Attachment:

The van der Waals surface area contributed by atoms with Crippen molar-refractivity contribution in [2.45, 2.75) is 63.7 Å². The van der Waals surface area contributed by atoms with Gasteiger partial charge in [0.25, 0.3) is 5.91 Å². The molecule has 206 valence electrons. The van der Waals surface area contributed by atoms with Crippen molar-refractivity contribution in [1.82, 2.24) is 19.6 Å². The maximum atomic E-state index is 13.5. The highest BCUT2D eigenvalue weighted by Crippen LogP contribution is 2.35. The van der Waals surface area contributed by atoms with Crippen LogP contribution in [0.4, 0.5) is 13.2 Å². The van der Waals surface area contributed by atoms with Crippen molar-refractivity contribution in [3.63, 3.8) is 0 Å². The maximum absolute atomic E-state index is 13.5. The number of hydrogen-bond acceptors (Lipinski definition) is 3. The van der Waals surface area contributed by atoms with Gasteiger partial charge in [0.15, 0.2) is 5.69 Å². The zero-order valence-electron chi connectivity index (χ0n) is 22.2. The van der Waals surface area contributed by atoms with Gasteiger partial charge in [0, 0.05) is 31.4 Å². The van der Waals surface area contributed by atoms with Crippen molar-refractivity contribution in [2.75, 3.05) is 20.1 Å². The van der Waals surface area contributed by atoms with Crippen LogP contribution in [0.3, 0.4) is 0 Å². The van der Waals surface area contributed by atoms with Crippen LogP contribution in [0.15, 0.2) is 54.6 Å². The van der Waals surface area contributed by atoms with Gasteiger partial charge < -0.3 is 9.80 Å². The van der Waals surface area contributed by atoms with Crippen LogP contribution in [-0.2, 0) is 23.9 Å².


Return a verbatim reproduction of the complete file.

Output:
The van der Waals surface area contributed by atoms with Crippen molar-refractivity contribution in [2.45, 2.75) is 63.7 Å². The van der Waals surface area contributed by atoms with Gasteiger partial charge in [0.25, 0.3) is 5.91 Å². The molecule has 206 valence electrons. The van der Waals surface area contributed by atoms with Crippen molar-refractivity contribution in [1.82, 2.24) is 19.6 Å². The maximum atomic E-state index is 13.5. The highest BCUT2D eigenvalue weighted by Crippen LogP contribution is 2.35. The van der Waals surface area contributed by atoms with Crippen LogP contribution in [0.4, 0.5) is 13.2 Å². The van der Waals surface area contributed by atoms with Crippen molar-refractivity contribution in [3.63, 3.8) is 0 Å². The maximum absolute atomic E-state index is 13.5. The number of hydrogen-bond acceptors (Lipinski definition) is 3. The van der Waals surface area contributed by atoms with Gasteiger partial charge in [0.15, 0.2) is 5.69 Å². The zero-order valence-electron chi connectivity index (χ0n) is 22.2. The van der Waals surface area contributed by atoms with Gasteiger partial charge in [0, 0.05) is 31.4 Å². The van der Waals surface area contributed by atoms with Crippen molar-refractivity contribution in [2.75, 3.05) is 20.1 Å². The van der Waals surface area contributed by atoms with Crippen LogP contribution in [0.3, 0.4) is 0 Å². The van der Waals surface area contributed by atoms with Crippen LogP contribution in [0.15, 0.2) is 54.6 Å². The van der Waals surface area contributed by atoms with Gasteiger partial charge < -0.3 is 9.80 Å². The van der Waals surface area contributed by atoms with Crippen LogP contribution in [-0.2, 0) is 23.9 Å².